Disabled Navy veteran Raymond Schwab moved to Colorado last year to free himself from addictions that grew out of the pharmaceuticals prescribed by the VA to treat his service-related physical and psychological injuries.
As Veterans for Medical Cannabis Access points out, medical cannabis is an effective treatment for veterans with post-traumatic stress disorder (PTSD), where other drugs fail. Veterans are successfully treating themselves despite the federal government’s prohibition.
The ransom demanded by the Kansas “child protection” bureaucracy is a promise that Schwab will refrain from using cannabis, and four months of “clean” urinalysis test results.
“They’re basically using my kids as a pawn to take away freedoms I fought for,” Schwab explained to the Denver Post. “It’s a horrible position to put me in.”
The family’s trauma originated in what could be called a “Pavlik Morozov-in-reverse” scenario. Morozov, a school-age youth living in Ukraine during the 1930s, was a member of the Soviet Young Pioneers who informed on his father to the secret police. Morozov’ father was arrested and murdered by the NKVD, and the youngster was honored by the Soviet regime as a “patriotic” exemplar whose loyalty to the state transcended filial piety. DARE programs notoriously promote a similar mentality within American schoolchildren, encouraging them to snoop through medicine cabinets in search of forbidden substances and call the police in the event any are found.
In the case of the Schwab family, the generational relationship was inverted. The Post relates that during a visit to Kansas the children’s material grandmother “took the kids to a police station in another county and reported them abandoned,” something she reportedly has come to regret.
Last April, a child abuse investigation cleared Schwab of harming his children in any way. Yet a judge has ruled that the children will remain in state control until Schwab and his wife foreswear any further legal use of cannabis.
Schwab’s case is somewhat similar to that of medical liberty activist Shona Banda, a resident of Garden City, Kansas whose 11-year-old son was also abducted by government officials after the youngster spoke out in school about the benefits his mother had experienced using cannabis oil to treat her otherwise intractable Crohn’s disease. The well-informed young man, displaying greater passion than discretion, shared his mother’s experience during a DARE presentation intended to indoctrinate him and his classmates to be informants in the service of drug war dead-enders.
Unfortunately, his mother hadn’t inoculated her son against trusting government officials who can exploit nearly any disclosure as a pretext for ruining the lives of people who have done no harm to others.
Displaying the punitive efficiency for which police states are notorious, “School officials contacted police, who searched [Banda’s] house and found marijuana and cannabis oil,” recounts the Kansas City Star. For using a beneficial substance that relieves the symptoms of her painful, inflammatory auto-immune disease, Banda has been charged with three felonies and two misdemeanors that could be used to steal up to thirty years of her life.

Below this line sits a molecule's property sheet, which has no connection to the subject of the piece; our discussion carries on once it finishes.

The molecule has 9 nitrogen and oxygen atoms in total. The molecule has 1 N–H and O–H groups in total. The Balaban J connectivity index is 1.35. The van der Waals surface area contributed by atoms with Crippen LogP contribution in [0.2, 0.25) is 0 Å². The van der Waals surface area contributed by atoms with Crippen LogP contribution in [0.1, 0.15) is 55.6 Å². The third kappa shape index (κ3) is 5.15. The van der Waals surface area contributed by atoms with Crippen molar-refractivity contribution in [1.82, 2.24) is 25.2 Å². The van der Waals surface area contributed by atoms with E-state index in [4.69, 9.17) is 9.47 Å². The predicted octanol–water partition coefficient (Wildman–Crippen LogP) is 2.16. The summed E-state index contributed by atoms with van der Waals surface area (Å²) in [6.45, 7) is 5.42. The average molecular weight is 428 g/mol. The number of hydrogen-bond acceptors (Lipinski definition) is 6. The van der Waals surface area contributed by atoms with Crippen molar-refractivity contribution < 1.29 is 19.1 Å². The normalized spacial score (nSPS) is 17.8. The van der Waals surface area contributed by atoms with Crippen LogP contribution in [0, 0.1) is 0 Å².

One alarming aspect of Schwab’s case that differs from Banda’s predicament is the fact that his marijuana use is entirely legal within the state in which he resides – yet officials in Kansas are using that benign conduct to justify seizing and detaining his children as hostages to use against him. Inventive cruelty of this kind can be expected from the kind of people who would cage others for making medicinal use of a plant.
This article originally appeared at Free Thought Project
Don’t quit now, Democrats: Wrapping up impeachment early is the dumbest idea ever
Over the past two weeks of marathon testimony in the House impeachment inquiry, it can no longer be disputed that President Trump, his personal lawyer Rudy Giuliani and members of his administration engaged in a plot to bribe or extort Ukraine into helping the president smear his domestic political opponents. Witness after witness testified to what they saw and the conclusion was inescapable: The president broke the law and abused his power.
This article first appeared in Salon.
David Cay Johnston: Why would any honest and competent person work for Trump — especially after these hearings?
Donald Trump has a terrible time getting good people to work for him. Just look at who is, and is not, giving testimony in his impeachment hearings, which increasingly suggests a contest between Super Bowl champions and backyard flag football players, most of whom ran away when they saw who was across the scrimmage line.
The impeachment inquiry, and Trump’s entire presidency, is a complete contradiction to his frequent campaign promise that as president he would “surround myself with only the best and most serious people.”
How Fiona Hill shamed every public official still aiding Trump’s obstruction
Accumulating evidence of impeachable offenses by President Donald J. Trump, based on available documents and witness testimony, is overwhelming. It began with the July 25 "transcript" he urged us all to read in which he responds to Ukraine President Volodymyr Zelensky's entreaty for more military assistance by asking for those two "favors." Officials described under oath how, under orders from Trump, they were required to pressure the Ukraine government into announcing "investigations" of former Vice President Joe Biden and his son Hunter Biden, and the Democratic National Committee, which did not have to be genuine. And it may yet extend beyond the damning revelations delivered during the past several days before the House Intelligence Committee.